Nancy Benoit

Nancy Benoit
Nancy Benoit
Ring name(s) Fallen Angel
Robin Green
Devil Angel[1]
Height 5'4
Born May 21, 1964(1964-05-21)
Boston, Massachusetts, U.S.
Died June 22, 2007(2007-06-22) (aged 43)[2]
Fayetteville, Georgia, U.S.[3][4]
Debut 1984 [1]

Nancy Elizabeth Benoit (née Toffoloni, formerly Daus and Sullivan; May 21, 1964 – June 22, 2007),[1] more commonly known by her in-ring names Woman and Fallen Angel, was a professional wrestling valet and manager.[5] She worked in several promotions, including Jim Crockett Promotions, Extreme Championship Wrestling, and World Championship Wrestling.

Over a three day period ending on June 24, 2007, Nancy Benoit and her son were victims of a double murder-suicide perpetrated by her husband, WWE wrestler Chris Benoit.[2][3][4][6][7]



Early days

After graduating DeLand High School, Nancy got a job answering phones at an insurance agency.[5] When George Napolitano needed a beautiful young girl for the cover of the June 1984 edition of the pro-wrestling magazine Wrestling All Stars, fellow photographer Bill Otten suggested the 20-year-old Nancy Toffoloni Daus for the role.[1] Nancy, who had worked as a model,[1] often sat alongside her then-husband Jim. She had also been selling programs at the Orlando shows and appeared as Para in the old "Apartment Wrestling" features. It was on this shoot where she met Kevin Sullivan, who eventually wanted her to be a part of his wrestling entourage. After months of convincing, Nancy finally became an on-air valet, taking the name Fallen Angel. She made her in-ring debut on July 7, 1984 at the Lakeland Civic Center in Lakeland, Florida for Florida Championship Wrestling.

She became a part of Kevin Sullivan's stable of kayfabe "Satanists", which also included wrestlers The Lock, Luna Vachon, The Purple Haze, and Sir Oliver Humperdink.[1] Nancy and Kevin Sullivan traveled throughout the United States using the "Satanist" gimmick for promotions such as Angelo Savoldi's ICW and Southwest Championship Wrestling. The two married in 1985.[1]

World Championship Wrestling

She first appeared in WCW as a "fan" of Rick Steiner named Robin Green, wearing a Steiner T-shirt and large glasses. She would sit in the audience and would interact with Steiner whenever he appeared. She eventually turned on him, aligning herself with Kevin Sullivan and adopting the name Woman and became the manager of Doom (Butch Reed and Ron Simmons). After leaving Doom, she aligned herself with Ric Flair and the Four Horsemen.

Extreme Championship Wrestling

In 1993, Kevin and Nancy surfaced in the fledgling ECW, where—once again called simply Woman—she managed Sullivan and The Tazmaniac to the ECW Tag Team Championships. When Kevin re-sought the greener pastures of WCW, Nancy remained in ECW, going on to manage Sandman and 2 Cold Scorpio. Once again, she almost seamlessly re-invented herself to fit with The Sandman's gimmick—opening his beers, lighting his cigarettes, and destroying his opponents with her own Singapore cane.[1] She wrestled her first match in ECW when she teamed with The Sandman against Tommy Cairo and Peaches in a Singapore Cane Match.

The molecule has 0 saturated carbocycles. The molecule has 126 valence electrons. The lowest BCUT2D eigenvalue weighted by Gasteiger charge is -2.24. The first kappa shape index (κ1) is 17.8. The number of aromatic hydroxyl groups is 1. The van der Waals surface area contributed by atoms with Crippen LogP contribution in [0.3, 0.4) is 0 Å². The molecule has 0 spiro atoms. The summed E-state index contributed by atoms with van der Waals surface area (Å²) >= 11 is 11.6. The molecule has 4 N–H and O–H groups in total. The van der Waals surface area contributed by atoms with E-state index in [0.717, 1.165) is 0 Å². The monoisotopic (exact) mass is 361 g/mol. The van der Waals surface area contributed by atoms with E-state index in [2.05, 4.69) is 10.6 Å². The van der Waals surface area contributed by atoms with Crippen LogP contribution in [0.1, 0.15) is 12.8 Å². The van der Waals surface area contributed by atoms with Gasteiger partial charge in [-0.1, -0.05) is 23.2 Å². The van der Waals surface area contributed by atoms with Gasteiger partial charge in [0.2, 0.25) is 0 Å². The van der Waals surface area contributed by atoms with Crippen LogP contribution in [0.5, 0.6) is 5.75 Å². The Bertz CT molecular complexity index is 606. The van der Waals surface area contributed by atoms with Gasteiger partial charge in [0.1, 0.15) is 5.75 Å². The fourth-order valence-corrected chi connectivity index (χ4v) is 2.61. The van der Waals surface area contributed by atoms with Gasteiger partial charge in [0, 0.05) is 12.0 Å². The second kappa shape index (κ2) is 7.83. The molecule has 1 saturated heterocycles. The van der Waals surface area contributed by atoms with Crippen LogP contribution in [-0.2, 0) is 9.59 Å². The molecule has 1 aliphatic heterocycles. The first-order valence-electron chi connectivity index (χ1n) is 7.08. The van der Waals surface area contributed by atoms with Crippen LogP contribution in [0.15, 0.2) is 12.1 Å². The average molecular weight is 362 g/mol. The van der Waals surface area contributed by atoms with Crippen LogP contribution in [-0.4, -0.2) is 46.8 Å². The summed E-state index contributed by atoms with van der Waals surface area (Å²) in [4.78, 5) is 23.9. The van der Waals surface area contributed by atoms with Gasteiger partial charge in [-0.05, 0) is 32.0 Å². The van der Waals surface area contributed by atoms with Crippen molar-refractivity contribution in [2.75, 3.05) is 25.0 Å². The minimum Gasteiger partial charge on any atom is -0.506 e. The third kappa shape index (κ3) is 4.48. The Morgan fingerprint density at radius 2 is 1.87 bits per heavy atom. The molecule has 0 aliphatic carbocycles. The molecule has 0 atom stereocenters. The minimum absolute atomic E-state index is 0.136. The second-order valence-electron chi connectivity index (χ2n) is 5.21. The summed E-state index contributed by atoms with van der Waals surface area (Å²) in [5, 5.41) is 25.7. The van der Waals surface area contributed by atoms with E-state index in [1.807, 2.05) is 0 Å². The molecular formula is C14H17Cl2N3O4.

World Championship Wrestling

After being dumped by Sandman and Scorpio in ECW, she once again resurfaced in WCW, first appearing on the January 22, 1996 edition of WCW Monday Nitro as one of many women who stood in the aisle and waved as Hulk Hogan and Randy Savage came to the ring. On the February 5, 1996 edition of Nitro she turned on Savage during his match with Chris Benoit and rejoined Flair, Arn Anderson, Brian Pillman, and Benoit in the then-current incarnation of the Four Horsemen. Miss Elizabeth also managed the stable.

In 1996, Pillman had left the Horsemen, but they added Steve McMichael and his wife Debra in June,[1] which didn't sit well with Woman. In her next angle, the two bickered, not getting along in general. The Four Horsemen were often given interview time on Nitro and when it came time for Debra to speak on the mic, she'd often go into a soliloquy regarding Woman's looks and fashion sense — usually when the two weren't within the vicinity of each other. Despite the heavy tension, the two managers never had a physical altercation.

At the same time, she started an on-screen relationship with Benoit, who at the time was involved in a feud with her real-life husband, Kevin Sullivan.[1] On December 7, on WCW Saturday Night, during a post-match interview with Sullivan, a home movie of the couple canoodling in a kitchen was played in front of him. Woman taunted Sullivan by saying, "You can't find me" and "I'm my own woman," while Benoit added: "You consider yourself the master of human chess. Well, my bishop just took your queen". After the video, Sullivan stood there speechless, and his manager Jimmy Hart led him off stage.[8] This feud between Benoit and Sullivan saw Woman clashing with Sullivan's then-valet Jacquelyn at ringside. In one match, the two ladies were strapped together, took shots at each other, and used the strap connecting them as a weapon against the men.

Eventually, the Benoit-Nancy on-screen relationship developed into a real-life affair off-screen. Because of this it is often joked that 'Kevin Sullivan booked his own divorce.'[1][5] The two were indeed divorced in 1997. What's more, Sullivan lost a retirement match to Benoit. His intent had been to retire from in-ring action and focus on booking.[1]

Nancy's final WCW appearance (and professional wrestling appearance as Woman) took place on May 26, 1997 on Monday Nitro as she accompanied Benoit to the ring for a confrontation with Jimmy Hart regarding the whereabouts of Sullivan, who wasn't in the arena.[9] On the following week's show, Benoit came alone to ringside without her by his side. After managing him for a little over half a year, no reason was given for Woman's sudden disappearance, and she was never mentioned on WCW programming again.[10]

Personal life

Before her marriage to Kevin Sullivan in 1985, Nancy had previously been married to and divorced from Jim Daus.[1]